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article of the month
We will feature a new article here each month written by one of our group members. These articles are offered free for your information and are not meant to provide individual advice or psychotherapy.

January 2008

ADHD – Do Symptoms Really Have Long-term Effects?

by Alan Solomon, Ph.D.


As discussed in a couple of previous articles on therapyinla.com, Attention Deficit-Hyperactivity Disorder is a very real phenomenon. See “ADHD: Myth or Reality?” and “ADHD: A More Precise Description“. One of the major questions, however, only partially answered in this area is: To what degree do the symptoms of ADHD actually translate into significant impairment? In other words, do the problematic behaviors associated with ADHD actually have long-term consequences in a person’s life?

Parents may phrase this in more day-to-day terms: “I know Johnnie is an active kid – much like I was as a child – ‘all boy’. But is this really the cause of:

- his difficulties in school, or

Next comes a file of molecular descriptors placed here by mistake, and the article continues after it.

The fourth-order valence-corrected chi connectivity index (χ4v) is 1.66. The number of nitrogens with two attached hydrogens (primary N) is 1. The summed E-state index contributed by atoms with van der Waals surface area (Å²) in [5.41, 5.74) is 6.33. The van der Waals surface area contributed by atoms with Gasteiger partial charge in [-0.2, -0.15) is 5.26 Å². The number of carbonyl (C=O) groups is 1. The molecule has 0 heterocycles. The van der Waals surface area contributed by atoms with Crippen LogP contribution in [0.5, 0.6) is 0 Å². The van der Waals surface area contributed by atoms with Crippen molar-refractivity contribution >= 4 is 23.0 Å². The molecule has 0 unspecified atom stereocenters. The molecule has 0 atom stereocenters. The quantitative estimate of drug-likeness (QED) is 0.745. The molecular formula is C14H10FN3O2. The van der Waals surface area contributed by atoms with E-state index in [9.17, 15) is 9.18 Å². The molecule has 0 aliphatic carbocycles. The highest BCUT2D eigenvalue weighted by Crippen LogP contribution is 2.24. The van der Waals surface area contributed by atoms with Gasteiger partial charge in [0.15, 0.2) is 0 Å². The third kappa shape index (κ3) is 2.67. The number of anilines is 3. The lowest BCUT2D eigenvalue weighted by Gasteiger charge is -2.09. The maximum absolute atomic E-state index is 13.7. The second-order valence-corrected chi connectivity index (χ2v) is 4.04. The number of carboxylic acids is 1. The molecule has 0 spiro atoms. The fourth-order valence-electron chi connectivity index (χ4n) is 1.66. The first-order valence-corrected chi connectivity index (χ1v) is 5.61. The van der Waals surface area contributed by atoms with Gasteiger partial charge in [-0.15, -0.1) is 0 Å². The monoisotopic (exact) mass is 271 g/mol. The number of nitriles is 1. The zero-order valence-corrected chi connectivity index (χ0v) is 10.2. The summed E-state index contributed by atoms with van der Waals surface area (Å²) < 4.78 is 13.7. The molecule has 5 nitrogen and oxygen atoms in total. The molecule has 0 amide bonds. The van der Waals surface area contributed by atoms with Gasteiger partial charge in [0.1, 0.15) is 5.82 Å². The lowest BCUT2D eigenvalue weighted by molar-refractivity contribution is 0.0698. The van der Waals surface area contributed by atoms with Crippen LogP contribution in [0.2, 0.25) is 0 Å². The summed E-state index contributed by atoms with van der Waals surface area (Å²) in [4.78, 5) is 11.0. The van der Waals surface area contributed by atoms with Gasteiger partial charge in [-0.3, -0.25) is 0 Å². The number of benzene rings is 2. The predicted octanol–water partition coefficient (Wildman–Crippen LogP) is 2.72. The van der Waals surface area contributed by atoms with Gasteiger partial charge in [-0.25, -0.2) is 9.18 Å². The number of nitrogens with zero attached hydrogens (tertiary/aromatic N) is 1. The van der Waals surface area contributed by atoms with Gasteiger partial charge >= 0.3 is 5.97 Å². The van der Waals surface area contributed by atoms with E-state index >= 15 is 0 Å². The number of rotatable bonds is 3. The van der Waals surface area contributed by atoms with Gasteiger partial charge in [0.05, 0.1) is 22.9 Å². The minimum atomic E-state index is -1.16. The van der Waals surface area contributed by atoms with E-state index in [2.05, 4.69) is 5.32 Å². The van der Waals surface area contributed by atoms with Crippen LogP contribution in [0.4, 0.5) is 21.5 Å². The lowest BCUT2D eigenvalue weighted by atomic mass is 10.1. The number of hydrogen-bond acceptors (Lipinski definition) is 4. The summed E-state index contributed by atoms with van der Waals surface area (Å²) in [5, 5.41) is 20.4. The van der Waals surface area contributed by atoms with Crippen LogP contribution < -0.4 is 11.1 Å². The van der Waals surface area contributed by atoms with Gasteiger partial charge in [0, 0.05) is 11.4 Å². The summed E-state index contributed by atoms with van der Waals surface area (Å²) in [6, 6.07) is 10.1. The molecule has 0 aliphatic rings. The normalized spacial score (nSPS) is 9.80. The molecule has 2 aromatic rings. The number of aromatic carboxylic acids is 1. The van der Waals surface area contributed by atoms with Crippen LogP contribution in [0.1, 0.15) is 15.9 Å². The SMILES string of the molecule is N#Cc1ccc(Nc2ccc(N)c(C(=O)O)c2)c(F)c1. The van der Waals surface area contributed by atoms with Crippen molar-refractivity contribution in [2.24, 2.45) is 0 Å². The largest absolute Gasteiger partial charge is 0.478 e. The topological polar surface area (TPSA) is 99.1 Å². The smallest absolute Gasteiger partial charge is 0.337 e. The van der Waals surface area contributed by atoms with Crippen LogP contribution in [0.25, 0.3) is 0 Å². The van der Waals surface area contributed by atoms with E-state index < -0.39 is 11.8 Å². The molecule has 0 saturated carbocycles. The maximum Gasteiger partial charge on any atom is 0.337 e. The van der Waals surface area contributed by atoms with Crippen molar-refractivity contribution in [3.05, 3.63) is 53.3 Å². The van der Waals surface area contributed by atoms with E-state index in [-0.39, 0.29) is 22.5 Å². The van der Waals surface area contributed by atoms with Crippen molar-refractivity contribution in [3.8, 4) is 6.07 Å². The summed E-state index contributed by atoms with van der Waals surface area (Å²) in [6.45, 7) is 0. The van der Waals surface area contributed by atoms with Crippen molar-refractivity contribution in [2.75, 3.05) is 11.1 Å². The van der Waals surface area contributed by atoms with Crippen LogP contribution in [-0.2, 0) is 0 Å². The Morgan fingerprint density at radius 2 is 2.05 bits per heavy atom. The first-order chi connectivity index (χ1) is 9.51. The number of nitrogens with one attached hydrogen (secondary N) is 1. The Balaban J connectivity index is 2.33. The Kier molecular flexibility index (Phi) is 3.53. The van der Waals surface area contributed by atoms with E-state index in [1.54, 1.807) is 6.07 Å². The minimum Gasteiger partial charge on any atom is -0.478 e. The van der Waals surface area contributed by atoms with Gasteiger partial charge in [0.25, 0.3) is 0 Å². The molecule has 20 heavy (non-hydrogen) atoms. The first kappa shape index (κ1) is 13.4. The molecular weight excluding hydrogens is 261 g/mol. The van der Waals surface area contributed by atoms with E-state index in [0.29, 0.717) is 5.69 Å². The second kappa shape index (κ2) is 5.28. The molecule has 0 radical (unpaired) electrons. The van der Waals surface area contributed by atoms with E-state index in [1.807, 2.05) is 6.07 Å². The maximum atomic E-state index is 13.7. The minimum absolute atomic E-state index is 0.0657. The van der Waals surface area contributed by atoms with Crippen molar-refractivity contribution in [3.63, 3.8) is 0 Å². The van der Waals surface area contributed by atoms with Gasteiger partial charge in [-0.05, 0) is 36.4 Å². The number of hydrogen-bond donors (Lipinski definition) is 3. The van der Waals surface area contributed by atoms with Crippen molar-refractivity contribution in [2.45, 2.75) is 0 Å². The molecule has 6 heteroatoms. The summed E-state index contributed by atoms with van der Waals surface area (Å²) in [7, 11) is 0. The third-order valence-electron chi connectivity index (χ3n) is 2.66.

- his struggles to play on his soccer team, or
- his inconsistency with making and keeping friends, or
- his failure to take care of responsibilities at home?”

In a more worrisome way perhaps, from a longer-term perspective, parents may say: “I’m reluctant to label him and begin a negative process in his life. If we do nothing about this, will he have more serious problems as an adolescent or adult?”

A leading researcher in this field, Russell A. Barkley, Ph.D. and his colleagues, recently summarized some critical findings that help answer this question: “Yes. The symptoms of ADHD are often associated with significant impairments in major life activities.” The ADHD REPORT, edited by Dr. Barkley (The Guilford Press, April 2006) presents these findings, in very detailed fashion. Two of their analyses will be summarized below.

One long-term study in Milwaukee followed 239 children for more than 13 years into their young adulthood (from 19 to 25 years old): 158 were hyperactive, 81 were “controls” (children without any problematic symptoms of similar ages and socio-economic backgrounds, to allow for a fair comparison). Barkley and his associates re-analyzed the data with specific measures of outcome/consequences:

- ever retained a grade in school;
- failed to graduate high school;